Castro Planned Raid on Nixon
By JACK ANDERSON
WASHINGTON - Cuban Premier Fidel Castro, himself the intended victim of U.S. assassination attempts, plotted in 1963 to send frogmen on a commando raid against President Richard Nixon's vacation home at Key Biscayne.
The secret plan called for the underwater raiders to blow up the winter White House. It is unknown whether Castro expected them to catch the American President on the premises and kill him in the explosion.
The only hint of the plot appeared afterward in a cryptic State Department announcement that a Cuban official at the United Nations, named Lazaro Eddy Espinosa Bonet, had been asked to leave the country. The statement explained tersely that his expulsion was related to the "security of the office of the President."
From intelligence sources, we have now learned the suppressed details. It should be emphasized that the raid was a contingency plan and that no known attempt was made to implement it.
HOWEVER, Espinosa Bonet tried to recruit a Cuban-American servant inside the Nixon compound to bug the President's seaside villa and to draw up blueprints of the security arrangements.
To coerce the servant, the Castro agent threatened him and his family in Cuba with physical harm. The frightened servant was told that he would be provided with microtransmitters, which he should plant throughout the Nixon home. These would have to be monitored by Cuban agents in Miami or aboard fishing boats off the Florida coast.
The requested blueprints would have been used to guide the attacking frogmen. Our intelligence sources speculated that the raiders would have sought first to blow up the communications complex inside the Nixon compound. Then, presumably, they would have struck the Nixon home itself.
Despite the threats; the servant refused to betray Nixon and informed U.S. authorities of the plot. The servant's story, though vague on some details, was convincing enough for the State Department to expel Espinosa Bonet.
If Castro would consider sending frogmen against Nixon, some investigators wonder whether he might have instigated the assassination of President John F. Kennedy. We first raised this possibility on March 3, 1967.
WE HAD learned that the CIA, using Mafia killers, had tried to eliminate Fidel Castro. This was at the time, we reported, that Robert Kennedy "was riding hard on the agency." We questioned whether Kennedy "may have approved an assassination plot, which then possibly backfired against his late brother."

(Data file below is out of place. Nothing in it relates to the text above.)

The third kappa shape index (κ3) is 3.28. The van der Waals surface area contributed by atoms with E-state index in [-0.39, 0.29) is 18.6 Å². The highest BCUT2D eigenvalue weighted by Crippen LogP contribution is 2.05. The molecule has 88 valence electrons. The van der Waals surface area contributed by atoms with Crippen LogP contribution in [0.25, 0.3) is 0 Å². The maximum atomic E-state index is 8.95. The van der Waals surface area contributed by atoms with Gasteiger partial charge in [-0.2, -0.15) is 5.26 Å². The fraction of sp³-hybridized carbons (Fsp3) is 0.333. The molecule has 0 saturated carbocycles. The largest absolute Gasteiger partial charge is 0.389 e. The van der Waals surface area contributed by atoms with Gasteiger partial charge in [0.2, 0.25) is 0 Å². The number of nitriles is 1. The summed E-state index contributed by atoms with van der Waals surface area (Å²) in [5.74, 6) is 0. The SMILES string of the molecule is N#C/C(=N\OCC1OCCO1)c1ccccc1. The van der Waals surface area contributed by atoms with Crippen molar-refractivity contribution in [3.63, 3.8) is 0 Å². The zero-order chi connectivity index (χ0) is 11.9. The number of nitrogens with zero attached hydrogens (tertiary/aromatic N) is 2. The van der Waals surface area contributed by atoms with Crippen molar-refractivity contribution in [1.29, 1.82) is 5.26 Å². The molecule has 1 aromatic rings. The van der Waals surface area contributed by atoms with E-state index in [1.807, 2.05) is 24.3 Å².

Former aides of the late Robert Kennedy have now confided that he was furious over our column. It was published at a time of strained relations between Kennedy and then-President Lyndon Johnson. Kennedy thought Johnson had leaked the story to us.
The aides recall, significantly, Kennedy acknowledged to them that our story was correct about the assassination plot, but he denied that he had approved the plot: he told them, on the contrary, that he had stopped it.
IT TOOK us until January 1971 to get the details of the CIA attempts upon Castro's life - details that were denied at the time but were confirmed last year by the Senate Intelligence Committee.
In a series of columns we told how the CIA had recruited Mafia mobsters who made six attempts to kill Castro. We named the mobsters and their CIA contacts. And again, we raised the possibility that Castro had retaliated against John F. Kennedy because of the CIA plot upon his own fife.
Significantly, the attempts to knock off Castro continued through 1963 until he angrily warned on Sept. 7, 1963, that he was aware of the CIA's efforts, that two could play the same game and that U.S. leaders would no longer be safe. Two months later, President Kennedy was gunned down in Dallas.
LAST WEEK, CBS in a two-hour television documentary stressed the theory that Castro had retaliated against Kennedy. Sen. Robert Morgan (D., N.C.), who played an active role for 18 months in the Senate investigation of the CIA-Castro caper, was quoted.
I believe the circumstances in this case are so strong," he said, "that they convince me beyond every reasonable doubt that the assassination of our President was an act of retaliation for what we had tried to do in eliminating Castro."
The Cuban leader responded with a vigorous denial. "It would have been absolute insanity," he declared. The CBS moderator Bill Moyers carefully termed the retaliation theory as "unsubstantiated speculation."
WE HAVE also called attention in past columns to conflicting evidence that anti-Castro Cubans might have been involved with the accused assassin, Lee Harvey Oswald, in an attempt to make Castro appear guilty.
Now the plot to use frogmen against Nixon adds fuel to the speculation and another bizarre chapter to the stranger-than-fiction story of Cuban-American relations.